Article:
Implementing Locking

What does it do?

Surprise surprise, we ended up going with database locking! Database locking is a very robust and well used tool. As explained above, database locking allows us to make a row inaccessible. We can use this tool to ensure that only one process is working on a piece of data at a time so we can avoid write conflicts (when two processes try and make updates at the same time).

Only one process has access to the row at a time. from

How do you use it?

Let’s go over how we can use Ecto’s lock function.

Like all Ecto queries, there are two ways we can use this. We can either use the keyword syntax or the expression syntax. I’m going to go ahead and use the keyword syntax, but either would work.

First, let’s add the following function to our module:

Here we are querying for an invoice and then locking it. The string we’re passing to lock has to be a very specific string though. We can take a look at some options for postgres here. See the section on . This ensures that this row is locked until we update it in this transaction. We are also adding the option to ensure that other processes will simply fail when trying to retrieve the same row rather than waiting to perform their action. If you leave the option off, our second process would still try to send out an invoice after the first completes. We know we don’t want this since the invoice is already being handled, so we’re just telling our second server not to wait.

Now let’s update our function in the module to look like:

This will now ensure that when we retrieve the invoice, we are also locking it. Let’s go ahead and test our code again to see how it works! Restart your interactive Elixir terminal and run followed by . This is what we get:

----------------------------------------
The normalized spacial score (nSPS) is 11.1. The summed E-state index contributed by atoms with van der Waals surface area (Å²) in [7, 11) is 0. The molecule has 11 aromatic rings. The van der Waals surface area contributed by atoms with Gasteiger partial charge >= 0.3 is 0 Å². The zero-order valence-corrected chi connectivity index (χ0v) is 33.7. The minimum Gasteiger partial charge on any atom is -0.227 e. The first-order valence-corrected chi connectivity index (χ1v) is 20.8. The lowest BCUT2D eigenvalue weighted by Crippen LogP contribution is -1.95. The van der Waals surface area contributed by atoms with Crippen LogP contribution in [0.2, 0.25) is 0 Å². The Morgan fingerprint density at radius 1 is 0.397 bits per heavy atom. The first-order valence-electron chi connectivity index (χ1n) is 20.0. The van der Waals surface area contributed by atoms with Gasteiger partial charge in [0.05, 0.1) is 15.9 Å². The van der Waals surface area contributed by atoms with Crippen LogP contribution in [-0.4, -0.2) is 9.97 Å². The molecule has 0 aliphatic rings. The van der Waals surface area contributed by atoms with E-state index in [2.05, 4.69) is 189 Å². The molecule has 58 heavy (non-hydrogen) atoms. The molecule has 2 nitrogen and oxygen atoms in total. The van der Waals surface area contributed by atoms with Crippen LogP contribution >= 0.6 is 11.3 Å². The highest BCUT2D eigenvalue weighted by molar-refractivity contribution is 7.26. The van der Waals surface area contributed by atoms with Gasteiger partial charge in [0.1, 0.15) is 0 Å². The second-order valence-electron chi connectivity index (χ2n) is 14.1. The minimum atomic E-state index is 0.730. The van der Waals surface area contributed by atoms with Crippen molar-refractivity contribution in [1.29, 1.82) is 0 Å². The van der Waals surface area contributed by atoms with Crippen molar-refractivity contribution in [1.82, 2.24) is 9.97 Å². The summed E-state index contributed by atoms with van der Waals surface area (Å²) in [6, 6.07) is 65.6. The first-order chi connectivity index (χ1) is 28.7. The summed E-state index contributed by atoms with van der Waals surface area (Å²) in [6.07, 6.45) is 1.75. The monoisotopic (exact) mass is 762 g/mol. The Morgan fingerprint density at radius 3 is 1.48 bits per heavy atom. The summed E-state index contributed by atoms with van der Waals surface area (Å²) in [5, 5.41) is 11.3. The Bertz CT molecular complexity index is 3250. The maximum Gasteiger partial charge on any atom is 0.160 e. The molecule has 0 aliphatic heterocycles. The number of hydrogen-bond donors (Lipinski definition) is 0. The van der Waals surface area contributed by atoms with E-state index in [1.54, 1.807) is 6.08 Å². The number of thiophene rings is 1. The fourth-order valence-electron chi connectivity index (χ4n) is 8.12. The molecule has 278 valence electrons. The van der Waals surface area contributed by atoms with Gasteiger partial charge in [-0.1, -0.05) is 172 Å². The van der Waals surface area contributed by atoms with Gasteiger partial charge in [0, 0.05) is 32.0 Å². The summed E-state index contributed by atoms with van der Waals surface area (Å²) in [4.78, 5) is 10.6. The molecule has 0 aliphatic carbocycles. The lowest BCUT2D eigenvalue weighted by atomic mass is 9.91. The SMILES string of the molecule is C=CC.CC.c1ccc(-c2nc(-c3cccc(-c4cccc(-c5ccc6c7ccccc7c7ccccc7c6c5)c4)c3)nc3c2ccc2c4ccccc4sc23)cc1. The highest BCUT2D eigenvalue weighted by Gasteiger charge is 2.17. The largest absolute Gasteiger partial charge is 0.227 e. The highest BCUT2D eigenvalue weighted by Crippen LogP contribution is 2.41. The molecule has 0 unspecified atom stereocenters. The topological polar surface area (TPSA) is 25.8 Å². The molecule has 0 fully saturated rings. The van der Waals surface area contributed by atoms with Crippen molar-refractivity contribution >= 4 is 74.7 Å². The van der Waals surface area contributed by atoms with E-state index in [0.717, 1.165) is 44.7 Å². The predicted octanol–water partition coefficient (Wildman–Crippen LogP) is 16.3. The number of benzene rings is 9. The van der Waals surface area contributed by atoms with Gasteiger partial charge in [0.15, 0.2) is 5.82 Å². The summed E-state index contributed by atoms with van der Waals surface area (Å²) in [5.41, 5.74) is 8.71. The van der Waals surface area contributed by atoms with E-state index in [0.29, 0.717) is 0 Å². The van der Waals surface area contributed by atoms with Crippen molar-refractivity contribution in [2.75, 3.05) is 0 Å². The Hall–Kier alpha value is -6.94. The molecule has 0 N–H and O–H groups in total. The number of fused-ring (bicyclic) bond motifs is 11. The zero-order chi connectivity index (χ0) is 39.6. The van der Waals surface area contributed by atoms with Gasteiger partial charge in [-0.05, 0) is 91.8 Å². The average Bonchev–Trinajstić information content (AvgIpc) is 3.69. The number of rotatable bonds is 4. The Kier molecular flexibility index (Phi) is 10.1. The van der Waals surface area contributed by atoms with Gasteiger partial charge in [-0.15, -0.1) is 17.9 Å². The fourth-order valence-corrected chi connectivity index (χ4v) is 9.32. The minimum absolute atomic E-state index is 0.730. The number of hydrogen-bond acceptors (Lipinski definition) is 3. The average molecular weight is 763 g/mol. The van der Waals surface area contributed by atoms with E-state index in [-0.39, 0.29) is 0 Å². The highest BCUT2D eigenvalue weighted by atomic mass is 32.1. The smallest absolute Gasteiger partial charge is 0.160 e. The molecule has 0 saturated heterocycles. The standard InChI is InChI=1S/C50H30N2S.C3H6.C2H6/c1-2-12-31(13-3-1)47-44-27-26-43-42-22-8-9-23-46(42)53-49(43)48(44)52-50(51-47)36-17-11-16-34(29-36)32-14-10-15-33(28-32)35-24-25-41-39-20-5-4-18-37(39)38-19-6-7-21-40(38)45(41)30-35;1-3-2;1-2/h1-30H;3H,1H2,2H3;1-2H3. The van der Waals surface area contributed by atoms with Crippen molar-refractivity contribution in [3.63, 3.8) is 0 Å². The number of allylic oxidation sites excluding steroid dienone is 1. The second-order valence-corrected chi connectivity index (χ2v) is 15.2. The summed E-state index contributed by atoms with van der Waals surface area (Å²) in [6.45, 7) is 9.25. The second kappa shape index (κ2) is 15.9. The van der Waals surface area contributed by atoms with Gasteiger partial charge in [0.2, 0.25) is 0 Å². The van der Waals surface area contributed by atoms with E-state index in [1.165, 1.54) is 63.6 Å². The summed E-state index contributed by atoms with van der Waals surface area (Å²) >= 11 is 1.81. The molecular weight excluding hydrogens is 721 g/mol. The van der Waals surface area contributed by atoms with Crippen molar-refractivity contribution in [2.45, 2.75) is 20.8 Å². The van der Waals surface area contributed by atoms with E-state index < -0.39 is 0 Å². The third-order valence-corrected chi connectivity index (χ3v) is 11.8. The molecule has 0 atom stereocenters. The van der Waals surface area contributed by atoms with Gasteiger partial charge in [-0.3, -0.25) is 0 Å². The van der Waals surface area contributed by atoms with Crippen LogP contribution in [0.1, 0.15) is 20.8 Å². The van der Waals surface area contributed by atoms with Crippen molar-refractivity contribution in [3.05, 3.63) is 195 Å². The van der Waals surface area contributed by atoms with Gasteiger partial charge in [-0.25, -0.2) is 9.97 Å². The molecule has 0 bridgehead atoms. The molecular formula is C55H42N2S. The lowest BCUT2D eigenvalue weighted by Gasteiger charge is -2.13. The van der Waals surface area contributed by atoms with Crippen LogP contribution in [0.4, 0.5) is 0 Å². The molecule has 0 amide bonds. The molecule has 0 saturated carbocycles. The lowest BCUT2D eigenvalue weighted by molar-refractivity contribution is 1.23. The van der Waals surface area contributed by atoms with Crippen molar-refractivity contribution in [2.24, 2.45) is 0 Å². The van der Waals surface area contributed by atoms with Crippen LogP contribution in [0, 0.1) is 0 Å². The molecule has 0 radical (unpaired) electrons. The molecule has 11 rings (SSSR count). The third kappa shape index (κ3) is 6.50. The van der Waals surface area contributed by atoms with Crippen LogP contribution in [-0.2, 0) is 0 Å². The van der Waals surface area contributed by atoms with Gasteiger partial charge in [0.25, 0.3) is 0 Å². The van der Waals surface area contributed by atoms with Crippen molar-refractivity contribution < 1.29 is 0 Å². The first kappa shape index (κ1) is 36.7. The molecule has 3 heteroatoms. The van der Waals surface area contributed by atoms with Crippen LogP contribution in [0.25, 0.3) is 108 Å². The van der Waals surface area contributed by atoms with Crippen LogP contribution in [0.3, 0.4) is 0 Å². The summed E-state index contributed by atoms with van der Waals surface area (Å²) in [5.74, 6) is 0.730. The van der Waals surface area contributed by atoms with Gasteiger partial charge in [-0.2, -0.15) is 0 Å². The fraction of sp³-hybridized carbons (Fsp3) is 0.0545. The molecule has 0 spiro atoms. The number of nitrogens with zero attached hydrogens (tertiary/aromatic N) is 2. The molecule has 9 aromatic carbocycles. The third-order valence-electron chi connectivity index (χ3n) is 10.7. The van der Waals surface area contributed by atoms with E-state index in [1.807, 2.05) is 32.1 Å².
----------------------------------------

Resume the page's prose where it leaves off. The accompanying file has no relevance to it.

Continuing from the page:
Note: I’ve removed some of the SQL messages here, but not all of them.

Alright! We can see that we’ve solved the problem with locking!


Now each invoice is only being sent one time :) Whichever server did not get the database lock ended up throwing the following error: . Failing to get the lock threw an error that ended up stopping this process from continuing.

We can now move forward with confidence that we’re only invoicing each customer once.

Wrap Up and Future Work

This is meant to be a very basic intro to locking. Obviously it isn’t ideal to throw an error and have that be an expected flow, but the way I would solve this goes into using to create larger transactions. Hopefully we’ll have a blog post coming out about that soon!

In the meantime, I hope this gave a quick explanation of what database locking is, why you might want to use it, and how to implement it in Elixir with Ecto!

Thanks for reading! Want to work on a mission-driven team that loves Elixir and secure database transactions? We’re hiring!

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We're the technology team at The Flatiron School (a WeWork…

Avi Turkewitz

Written by

Former student and Software Engineer @ The Flatiron School. Learning Ruby / Rails / JS / Elixir / Phoenix

Flatiron Labs

We're the technology team at The Flatiron School (a WeWork company). Together, we're building a global campus for lifelong learners focused on positive impact.